The Beauty Entrepreneur Working To Desegregate Minneapolis Salons



By: Lexy Lebsack

When Melissa Taylor relocated to Minneapolis after college to work in finance for a Fortune 500 company, she never imagined the sharp turn her career would soon take. With an economics degree from an HBCU under her belt, and having grown up in a predominantly Black neighborhood outside of Atlanta, moving to the Twin Cities was culture shock.

Still, she found that while diverse communities were present (Minneapolis is 63% white; all of Minnesota is 83% white), inclusive spaces were particularly lacking in beauty—so she set out to make one. “I wondered, ‘Why are salons so slow to catch up with the times?’” she says. “I saw a problem and had to do something about it.” One degree from cosmetology school and a few years later, the entrepreneur turned her side hustle doing wedding hair into a new career by purchasing Minneapolis Beauty Lounge to fill an economic and cultural void with an inclusive, multicultural salon. That is, one where every stylist is proficient in all hair textures and types, from the fundamentals of washing, cutting, and styling, to the vernacular of discussing Black hair. 

It seemed easy enough, but next came an even bigger realization: Staffing a salon with stylists who were proficient in all hair textures was incredibly challenging. Taylor says it goes back to a lack of textured hair education in cosmetology schools, thus perpetuating segregated salons where many white stylists are never exposed to Black hair and therefore must refuse clients with textured hair due to their own lack of education.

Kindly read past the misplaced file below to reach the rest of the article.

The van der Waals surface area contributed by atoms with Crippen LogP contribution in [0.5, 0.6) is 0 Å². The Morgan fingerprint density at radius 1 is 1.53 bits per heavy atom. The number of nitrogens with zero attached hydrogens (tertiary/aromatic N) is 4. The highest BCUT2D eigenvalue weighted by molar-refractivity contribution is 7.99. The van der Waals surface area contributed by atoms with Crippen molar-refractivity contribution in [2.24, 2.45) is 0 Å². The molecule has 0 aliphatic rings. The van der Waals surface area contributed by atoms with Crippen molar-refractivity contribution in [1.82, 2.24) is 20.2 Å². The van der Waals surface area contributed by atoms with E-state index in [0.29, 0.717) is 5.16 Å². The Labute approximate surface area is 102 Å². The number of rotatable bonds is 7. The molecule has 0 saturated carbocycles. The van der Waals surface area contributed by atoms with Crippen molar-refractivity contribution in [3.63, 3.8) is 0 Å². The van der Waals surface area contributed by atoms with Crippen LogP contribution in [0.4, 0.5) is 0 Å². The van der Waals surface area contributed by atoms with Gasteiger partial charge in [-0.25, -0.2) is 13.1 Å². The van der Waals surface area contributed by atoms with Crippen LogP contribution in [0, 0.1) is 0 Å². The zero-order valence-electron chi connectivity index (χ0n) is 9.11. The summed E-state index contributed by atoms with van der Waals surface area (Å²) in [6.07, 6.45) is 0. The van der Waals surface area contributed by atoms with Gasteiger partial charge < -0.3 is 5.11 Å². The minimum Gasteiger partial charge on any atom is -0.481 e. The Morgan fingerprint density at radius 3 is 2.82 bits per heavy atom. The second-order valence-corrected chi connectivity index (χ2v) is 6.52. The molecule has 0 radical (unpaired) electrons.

Stylist Stephanie Pacios works on client Joal Reeves's hair.
Stylist Stephanie Pacios works on client Joal Reeves’s hair.

Enter the Texture Academy, an inclusive, continuing education arm of Taylor’s business that seeks to demystify styling textured hair with fundamental and advanced workshops, and, most importantly, a safe space for questions and learning. 

Now in the shadow of the Black Lives Matter movement—and with her salon just a few blocks from where George Floyd was killed by Minneapolis police in May—Taylor’s program has taken on new meaning. As companies across the country jockey to book training sessions on implicit bias, as well as general diversity training, a cottage industry is on the rise to bring practical diversity education to the salon industry.

For Taylor, it was never just about hair. “You can’t just come in and learn about texture, you have to learn about history, vernacular, preferences, and expectations—there are so many layers to it,” she says. Today, Taylor is often hired by salon owners who want their entire staff educated, for which she charges $175 per hour. 

Most workshops follow a similar cadence, although she tailors her curriculum based on need. This ranges from the basics (from how to properly shampoo textured hair to cutting and styling) to specific topics, like bridal hairstyling. Workshops normally span two full days: The first is spent going over the fundamentals; models show up on day two. Taylor implores stylists to continue practicing after the class ends by offering free or discounted services whenever they can, similar to how they logged their hours in cosmetology school.